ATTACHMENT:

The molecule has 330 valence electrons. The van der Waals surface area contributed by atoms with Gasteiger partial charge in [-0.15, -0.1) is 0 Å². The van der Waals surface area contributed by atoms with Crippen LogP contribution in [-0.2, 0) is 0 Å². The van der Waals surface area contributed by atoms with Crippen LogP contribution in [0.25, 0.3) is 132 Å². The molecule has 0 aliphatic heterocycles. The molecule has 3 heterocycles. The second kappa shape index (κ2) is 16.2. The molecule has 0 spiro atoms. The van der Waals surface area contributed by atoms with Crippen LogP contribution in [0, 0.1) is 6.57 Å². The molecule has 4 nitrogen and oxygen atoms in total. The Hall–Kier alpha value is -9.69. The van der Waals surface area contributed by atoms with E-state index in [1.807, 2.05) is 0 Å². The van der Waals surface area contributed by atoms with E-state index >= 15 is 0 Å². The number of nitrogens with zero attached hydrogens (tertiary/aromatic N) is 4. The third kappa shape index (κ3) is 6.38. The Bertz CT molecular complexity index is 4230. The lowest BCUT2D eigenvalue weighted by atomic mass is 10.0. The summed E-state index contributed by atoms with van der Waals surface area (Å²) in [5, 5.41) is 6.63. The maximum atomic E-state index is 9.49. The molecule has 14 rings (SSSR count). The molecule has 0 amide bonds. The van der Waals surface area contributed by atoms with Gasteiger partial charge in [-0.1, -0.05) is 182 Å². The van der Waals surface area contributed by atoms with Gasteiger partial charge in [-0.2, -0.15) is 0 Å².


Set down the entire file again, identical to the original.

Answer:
The molecule has 330 valence electrons. The van der Waals surface area contributed by atoms with Gasteiger partial charge in [-0.15, -0.1) is 0 Å². The van der Waals surface area contributed by atoms with Crippen LogP contribution in [-0.2, 0) is 0 Å². The van der Waals surface area contributed by atoms with Crippen LogP contribution in [0.25, 0.3) is 132 Å². The molecule has 0 aliphatic heterocycles. The molecule has 3 heterocycles. The second kappa shape index (κ2) is 16.2. The molecule has 0 spiro atoms. The van der Waals surface area contributed by atoms with Crippen LogP contribution in [0, 0.1) is 6.57 Å². The molecule has 4 nitrogen and oxygen atoms in total. The Hall–Kier alpha value is -9.69. The van der Waals surface area contributed by atoms with E-state index in [1.807, 2.05) is 0 Å². The van der Waals surface area contributed by atoms with E-state index >= 15 is 0 Å². The number of nitrogens with zero attached hydrogens (tertiary/aromatic N) is 4. The third kappa shape index (κ3) is 6.38. The Bertz CT molecular complexity index is 4230. The lowest BCUT2D eigenvalue weighted by atomic mass is 10.0. The summed E-state index contributed by atoms with van der Waals surface area (Å²) in [5, 5.41) is 6.63. The maximum atomic E-state index is 9.49. The molecule has 14 rings (SSSR count). The molecule has 0 amide bonds. The van der Waals surface area contributed by atoms with Gasteiger partial charge in [-0.1, -0.05) is 182 Å². The van der Waals surface area contributed by atoms with Gasteiger partial charge in [-0.2, -0.15) is 0 Å².